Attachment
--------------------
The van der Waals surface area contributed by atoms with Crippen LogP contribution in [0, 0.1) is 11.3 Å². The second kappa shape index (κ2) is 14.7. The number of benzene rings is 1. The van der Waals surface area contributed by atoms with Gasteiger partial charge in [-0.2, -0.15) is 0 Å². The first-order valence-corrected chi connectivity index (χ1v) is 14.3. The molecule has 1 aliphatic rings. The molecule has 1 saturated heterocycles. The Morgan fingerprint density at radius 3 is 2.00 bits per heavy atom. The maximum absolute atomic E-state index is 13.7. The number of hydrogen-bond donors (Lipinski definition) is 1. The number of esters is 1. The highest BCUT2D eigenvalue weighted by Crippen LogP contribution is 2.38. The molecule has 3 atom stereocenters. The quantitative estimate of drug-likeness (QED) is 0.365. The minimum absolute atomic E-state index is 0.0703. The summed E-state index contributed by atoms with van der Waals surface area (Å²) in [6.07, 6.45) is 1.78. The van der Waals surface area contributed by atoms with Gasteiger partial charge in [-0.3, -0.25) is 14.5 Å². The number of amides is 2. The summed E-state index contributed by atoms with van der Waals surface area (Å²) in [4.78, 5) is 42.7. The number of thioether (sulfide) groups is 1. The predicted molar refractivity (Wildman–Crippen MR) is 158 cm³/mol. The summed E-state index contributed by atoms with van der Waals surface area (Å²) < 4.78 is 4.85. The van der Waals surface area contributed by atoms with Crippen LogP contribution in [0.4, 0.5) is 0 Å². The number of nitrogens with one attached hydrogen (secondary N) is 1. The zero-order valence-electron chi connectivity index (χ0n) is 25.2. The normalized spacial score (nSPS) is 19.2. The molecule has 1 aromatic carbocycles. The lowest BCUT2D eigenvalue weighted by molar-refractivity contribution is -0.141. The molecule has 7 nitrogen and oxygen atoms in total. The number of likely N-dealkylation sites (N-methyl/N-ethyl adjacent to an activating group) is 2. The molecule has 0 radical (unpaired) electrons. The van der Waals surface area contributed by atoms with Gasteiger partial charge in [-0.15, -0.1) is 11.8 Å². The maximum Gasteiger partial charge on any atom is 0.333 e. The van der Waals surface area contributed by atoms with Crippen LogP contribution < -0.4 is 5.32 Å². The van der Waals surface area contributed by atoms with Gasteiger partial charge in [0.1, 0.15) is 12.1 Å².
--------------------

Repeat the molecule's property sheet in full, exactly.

The van der Waals surface area contributed by atoms with Crippen LogP contribution in [0, 0.1) is 11.3 Å². The second kappa shape index (κ2) is 14.7. The number of benzene rings is 1. The van der Waals surface area contributed by atoms with Gasteiger partial charge in [-0.2, -0.15) is 0 Å². The first-order valence-corrected chi connectivity index (χ1v) is 14.3. The molecule has 1 aliphatic rings. The molecule has 1 saturated heterocycles. The Morgan fingerprint density at radius 3 is 2.00 bits per heavy atom. The maximum absolute atomic E-state index is 13.7. The number of hydrogen-bond donors (Lipinski definition) is 1. The number of esters is 1. The highest BCUT2D eigenvalue weighted by Crippen LogP contribution is 2.38. The molecule has 3 atom stereocenters. The quantitative estimate of drug-likeness (QED) is 0.365. The minimum absolute atomic E-state index is 0.0703. The summed E-state index contributed by atoms with van der Waals surface area (Å²) in [6.07, 6.45) is 1.78. The van der Waals surface area contributed by atoms with Gasteiger partial charge in [-0.3, -0.25) is 14.5 Å². The number of amides is 2. The summed E-state index contributed by atoms with van der Waals surface area (Å²) in [4.78, 5) is 42.7. The number of thioether (sulfide) groups is 1. The predicted molar refractivity (Wildman–Crippen MR) is 158 cm³/mol. The summed E-state index contributed by atoms with van der Waals surface area (Å²) < 4.78 is 4.85. The van der Waals surface area contributed by atoms with Crippen LogP contribution in [0.4, 0.5) is 0 Å². The number of nitrogens with one attached hydrogen (secondary N) is 1. The zero-order valence-electron chi connectivity index (χ0n) is 25.2. The normalized spacial score (nSPS) is 19.2. The molecule has 1 aromatic carbocycles. The lowest BCUT2D eigenvalue weighted by molar-refractivity contribution is -0.141. The molecule has 7 nitrogen and oxygen atoms in total. The number of likely N-dealkylation sites (N-methyl/N-ethyl adjacent to an activating group) is 2. The molecule has 0 radical (unpaired) electrons. The van der Waals surface area contributed by atoms with Gasteiger partial charge in [-0.15, -0.1) is 11.8 Å². The maximum Gasteiger partial charge on any atom is 0.333 e. The van der Waals surface area contributed by atoms with Crippen LogP contribution < -0.4 is 5.32 Å². The van der Waals surface area contributed by atoms with Gasteiger partial charge in [0.1, 0.15) is 12.1 Å².